Adaptive Immunity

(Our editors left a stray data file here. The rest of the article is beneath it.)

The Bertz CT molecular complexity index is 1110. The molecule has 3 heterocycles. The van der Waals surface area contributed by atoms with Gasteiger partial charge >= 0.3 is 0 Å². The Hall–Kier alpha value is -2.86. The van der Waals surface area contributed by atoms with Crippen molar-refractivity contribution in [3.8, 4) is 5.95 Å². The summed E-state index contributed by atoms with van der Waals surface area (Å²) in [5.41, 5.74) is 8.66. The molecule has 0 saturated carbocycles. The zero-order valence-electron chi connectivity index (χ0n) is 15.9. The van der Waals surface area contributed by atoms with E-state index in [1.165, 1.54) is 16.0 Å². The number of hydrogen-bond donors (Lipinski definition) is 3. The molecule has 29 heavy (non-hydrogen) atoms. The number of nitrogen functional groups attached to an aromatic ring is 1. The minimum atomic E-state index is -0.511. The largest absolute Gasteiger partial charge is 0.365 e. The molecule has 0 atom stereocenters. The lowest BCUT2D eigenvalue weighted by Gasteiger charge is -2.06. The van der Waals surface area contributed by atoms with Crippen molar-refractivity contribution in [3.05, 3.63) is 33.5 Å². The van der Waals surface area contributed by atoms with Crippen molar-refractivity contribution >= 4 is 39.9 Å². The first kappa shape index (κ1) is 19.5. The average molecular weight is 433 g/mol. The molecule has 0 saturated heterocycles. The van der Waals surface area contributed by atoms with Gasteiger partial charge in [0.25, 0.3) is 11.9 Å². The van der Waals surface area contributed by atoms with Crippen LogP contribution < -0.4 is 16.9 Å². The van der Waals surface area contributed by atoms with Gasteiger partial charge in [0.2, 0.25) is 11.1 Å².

The adaptive immune system, also known as the acquired immune system or, more rarely, as the specific immune system, is a subsystem of the overall immune system that is composed of highly specialized, systemic cells and processes that eliminate or prevent pathogen growth. Acquired immunity creates immunological memory after an initial response to a specific pathogen, leading to an enhanced response to subsequent encounters with that same pathogen. Like the innate system, the adaptive system includes both humoral immunity components and cell-mediated immunity components.The major functions of the acquired immune system include the recognition of specific "non-self" antigens in the presence of "self", during the process of antigen presentation, the generation of responses that are tailored to maximally eliminate specific pathogens or pathogen-infected cells, and the development of immunological memory by a signature antibodies or T cell receptors.

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